20 July: Renewing the Liturgy, 5 and 6.

RENEWING THE LITURGY: Six Simple Steps 5 and 6

by Pat Travis

At the annual gathering of the priests of the Diocese in October 2018 the speaker was Tom O’Loughlin, Professor of Historical Theology at Nottingham University.  Tom gave the priests of the Diocese Six Simple Steps which could go some way to achieving Vatican II’s vision in our celebration of the Eucharist.  Today we take a look at steps 5 and 6.

Step 5:  Stand at the Table

“One of the obvious changes in the reformed liturgy was that ‘the priest no longer had his back to the people.’  Altars were ‘pulled out’ or a new one built behind which the president stood – and the change was understood in terms of visibility. But the change was really to draw out that the Eucharist takes place at a table, which can be interpreted as our altar.  This is the Lord’s table around which we are bidden by the Lord and which anticipates the heavenly table.

Step 6: The Prayer of the Faithful

“The oldest debate in Christian liturgy relates to the tension between fixed formulae and spontaneous prayer. …”  By the time of Vatican II (1962-65) many “had recognised the need for both familiar forms and for spontaneous expression, and so there is a place for this in the reformed rite: the Prayer [note the singular] of the Faithful.  However, often in practice it has become a scripted set of intentions.  …  The Prayer of the Faithful is an expression of the priesthood of the baptised and their ability, in Christ, to stand in the presence of the Father and ask for their own needs and those of all the communities to which they belong. 

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3 March: Margaret’s Story – as shared by L’Arche Flintshire.

‘I’ve been a part of the Community in Flintshire for a long time. For the last few years I have represented Flintshire on the L’Arche National Speaking Council. This means that occasionally I get to go off to meet up with other Communities and report back what I find out to the group here in Flintshire.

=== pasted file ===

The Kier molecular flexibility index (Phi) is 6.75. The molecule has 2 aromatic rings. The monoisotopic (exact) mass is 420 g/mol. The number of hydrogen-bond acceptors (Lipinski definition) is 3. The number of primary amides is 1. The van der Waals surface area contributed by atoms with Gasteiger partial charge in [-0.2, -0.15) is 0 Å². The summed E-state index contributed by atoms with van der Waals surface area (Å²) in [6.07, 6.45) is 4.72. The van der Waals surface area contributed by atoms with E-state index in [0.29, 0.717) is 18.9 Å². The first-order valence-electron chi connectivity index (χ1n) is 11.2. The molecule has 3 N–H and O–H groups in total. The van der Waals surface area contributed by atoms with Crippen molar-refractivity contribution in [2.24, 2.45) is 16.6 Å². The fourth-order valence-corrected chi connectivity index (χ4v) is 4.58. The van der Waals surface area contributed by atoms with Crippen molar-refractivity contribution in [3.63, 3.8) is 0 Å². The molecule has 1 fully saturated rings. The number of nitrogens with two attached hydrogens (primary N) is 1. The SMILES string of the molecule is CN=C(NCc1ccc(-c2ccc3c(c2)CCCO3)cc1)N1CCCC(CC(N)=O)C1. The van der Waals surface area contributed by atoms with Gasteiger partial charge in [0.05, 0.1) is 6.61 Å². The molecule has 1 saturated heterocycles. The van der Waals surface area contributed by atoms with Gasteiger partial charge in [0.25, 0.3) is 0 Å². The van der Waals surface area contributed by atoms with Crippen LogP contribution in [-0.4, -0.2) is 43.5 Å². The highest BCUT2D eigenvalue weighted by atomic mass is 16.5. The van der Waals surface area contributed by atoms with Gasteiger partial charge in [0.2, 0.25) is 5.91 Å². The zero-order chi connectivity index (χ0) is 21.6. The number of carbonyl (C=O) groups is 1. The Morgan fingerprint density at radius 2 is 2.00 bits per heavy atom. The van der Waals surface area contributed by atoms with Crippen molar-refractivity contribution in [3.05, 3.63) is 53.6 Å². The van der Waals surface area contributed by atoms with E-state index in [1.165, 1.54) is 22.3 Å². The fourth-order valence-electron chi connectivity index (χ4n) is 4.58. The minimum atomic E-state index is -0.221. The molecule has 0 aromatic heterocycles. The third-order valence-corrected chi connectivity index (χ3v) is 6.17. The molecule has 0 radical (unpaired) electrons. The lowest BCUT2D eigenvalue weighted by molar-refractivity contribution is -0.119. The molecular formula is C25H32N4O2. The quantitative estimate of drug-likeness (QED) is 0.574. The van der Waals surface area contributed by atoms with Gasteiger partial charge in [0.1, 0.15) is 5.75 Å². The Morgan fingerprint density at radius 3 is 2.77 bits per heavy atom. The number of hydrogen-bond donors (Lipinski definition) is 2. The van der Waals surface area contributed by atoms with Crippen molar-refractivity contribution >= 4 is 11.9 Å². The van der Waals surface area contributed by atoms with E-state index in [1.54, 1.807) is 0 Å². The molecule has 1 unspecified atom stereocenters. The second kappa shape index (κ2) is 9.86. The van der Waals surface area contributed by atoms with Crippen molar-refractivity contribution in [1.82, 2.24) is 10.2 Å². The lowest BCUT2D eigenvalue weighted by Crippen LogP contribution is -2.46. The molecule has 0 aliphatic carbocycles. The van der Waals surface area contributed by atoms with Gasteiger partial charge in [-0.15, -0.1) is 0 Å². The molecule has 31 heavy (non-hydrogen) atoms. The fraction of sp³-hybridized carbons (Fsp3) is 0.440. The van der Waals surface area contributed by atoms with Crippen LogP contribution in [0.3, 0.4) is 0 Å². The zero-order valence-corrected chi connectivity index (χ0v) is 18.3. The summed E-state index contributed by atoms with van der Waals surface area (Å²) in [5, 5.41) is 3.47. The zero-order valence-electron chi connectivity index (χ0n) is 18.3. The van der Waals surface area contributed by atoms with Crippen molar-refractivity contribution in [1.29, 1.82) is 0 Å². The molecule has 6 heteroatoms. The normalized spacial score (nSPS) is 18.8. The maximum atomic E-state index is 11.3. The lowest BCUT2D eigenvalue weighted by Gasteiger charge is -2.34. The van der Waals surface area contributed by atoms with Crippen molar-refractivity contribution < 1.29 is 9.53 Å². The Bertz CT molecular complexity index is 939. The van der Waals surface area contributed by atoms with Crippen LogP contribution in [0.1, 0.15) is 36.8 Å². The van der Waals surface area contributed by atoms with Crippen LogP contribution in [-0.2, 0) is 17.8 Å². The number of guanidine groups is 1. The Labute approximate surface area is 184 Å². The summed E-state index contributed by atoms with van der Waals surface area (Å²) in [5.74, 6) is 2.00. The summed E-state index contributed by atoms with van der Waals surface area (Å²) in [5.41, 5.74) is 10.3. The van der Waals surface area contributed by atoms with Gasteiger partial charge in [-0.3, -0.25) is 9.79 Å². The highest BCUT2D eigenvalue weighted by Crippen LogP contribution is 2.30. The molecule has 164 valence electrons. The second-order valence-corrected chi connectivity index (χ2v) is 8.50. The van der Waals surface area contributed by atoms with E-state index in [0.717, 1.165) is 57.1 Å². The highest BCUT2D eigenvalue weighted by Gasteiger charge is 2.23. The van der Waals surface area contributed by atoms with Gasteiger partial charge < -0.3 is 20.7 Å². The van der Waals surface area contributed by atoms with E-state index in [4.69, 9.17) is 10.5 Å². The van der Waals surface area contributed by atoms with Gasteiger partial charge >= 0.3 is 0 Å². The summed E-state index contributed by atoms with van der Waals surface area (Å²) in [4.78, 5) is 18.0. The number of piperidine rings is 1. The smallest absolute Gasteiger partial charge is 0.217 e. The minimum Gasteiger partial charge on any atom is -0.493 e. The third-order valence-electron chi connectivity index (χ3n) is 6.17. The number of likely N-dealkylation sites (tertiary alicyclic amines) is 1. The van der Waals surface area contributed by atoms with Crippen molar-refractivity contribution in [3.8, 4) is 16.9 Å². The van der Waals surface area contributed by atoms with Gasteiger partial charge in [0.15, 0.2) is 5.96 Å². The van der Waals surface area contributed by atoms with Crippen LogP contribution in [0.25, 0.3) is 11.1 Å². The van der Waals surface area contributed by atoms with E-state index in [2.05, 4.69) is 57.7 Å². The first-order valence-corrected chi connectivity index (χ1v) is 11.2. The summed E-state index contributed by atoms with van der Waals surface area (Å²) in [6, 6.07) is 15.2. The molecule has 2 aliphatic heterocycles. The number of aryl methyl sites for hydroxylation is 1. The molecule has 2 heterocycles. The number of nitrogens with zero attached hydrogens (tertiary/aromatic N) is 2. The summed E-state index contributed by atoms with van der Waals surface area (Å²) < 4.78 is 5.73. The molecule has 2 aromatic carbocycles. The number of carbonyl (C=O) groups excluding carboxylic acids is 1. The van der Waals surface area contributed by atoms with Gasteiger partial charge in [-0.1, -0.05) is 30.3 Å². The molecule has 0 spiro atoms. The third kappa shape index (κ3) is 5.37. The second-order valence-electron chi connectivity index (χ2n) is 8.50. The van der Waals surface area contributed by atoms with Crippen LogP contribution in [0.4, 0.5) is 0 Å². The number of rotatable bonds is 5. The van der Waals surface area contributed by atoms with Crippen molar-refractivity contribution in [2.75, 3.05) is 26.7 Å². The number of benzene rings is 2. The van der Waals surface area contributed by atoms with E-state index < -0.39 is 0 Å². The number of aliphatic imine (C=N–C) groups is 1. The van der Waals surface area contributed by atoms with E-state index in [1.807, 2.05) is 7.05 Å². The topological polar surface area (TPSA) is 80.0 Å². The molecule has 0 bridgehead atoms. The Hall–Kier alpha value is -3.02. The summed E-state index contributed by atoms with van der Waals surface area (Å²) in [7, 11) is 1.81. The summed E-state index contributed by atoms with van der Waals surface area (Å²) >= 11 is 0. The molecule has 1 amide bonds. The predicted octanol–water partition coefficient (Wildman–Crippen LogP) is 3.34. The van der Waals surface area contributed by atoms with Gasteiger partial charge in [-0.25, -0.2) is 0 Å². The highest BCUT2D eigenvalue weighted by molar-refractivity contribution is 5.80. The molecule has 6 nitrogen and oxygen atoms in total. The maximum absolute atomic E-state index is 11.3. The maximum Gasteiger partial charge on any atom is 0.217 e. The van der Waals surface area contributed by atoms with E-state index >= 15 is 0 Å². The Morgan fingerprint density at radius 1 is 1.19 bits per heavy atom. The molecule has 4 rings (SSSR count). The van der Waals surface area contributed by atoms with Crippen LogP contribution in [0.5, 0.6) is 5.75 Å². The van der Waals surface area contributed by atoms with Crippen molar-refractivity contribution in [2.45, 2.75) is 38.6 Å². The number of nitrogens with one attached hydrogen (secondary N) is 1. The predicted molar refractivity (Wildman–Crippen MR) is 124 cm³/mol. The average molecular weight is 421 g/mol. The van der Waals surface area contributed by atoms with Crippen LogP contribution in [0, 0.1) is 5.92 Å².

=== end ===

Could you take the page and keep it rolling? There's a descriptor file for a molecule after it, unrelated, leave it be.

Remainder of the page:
Two years ago I went to Belgium on an inclusion course and performed a short presentation. From that I got to go to Belfast for the international [L’Arche] gathering. I came up with a workshop for about twelve people. [They were] all my ideas. We played ‘we’re going on a bear hunt’ but instead it was ‘we’re going on a house hunt’ and it was about all the places I’ve been to with L’Arche.

I’ve really enjoyed getting to meet and know people from the other Communities. I’ve had lots of invitations from people to come and visit– I haven’t managed to go to them all yet, but I’m hoping to. I love L’Arche.

Before L’Arche I was very quiet, although I bet everyone would probably disagree. It’s given me a lot of confidence in myself. I’m a different person. It’s helped me through so much.

L’Arche gives us a chance to feel part of a community. We help each other to grow. We are a friendly group. If we have any sadness or any happiness we all stick together as one. We just lost one of our core members, but everybody is sticking together. We all brought each other up from that.

L’Arche offers the world an awful lot of things. With Jean Vanier doing what he did – just taking two people into his home and from then all of a sudden you go from one Community to 135. It’s a brilliant worldwide thing that we are all in one boat. It doesn’t matter where we come from. We are all one in the boat.’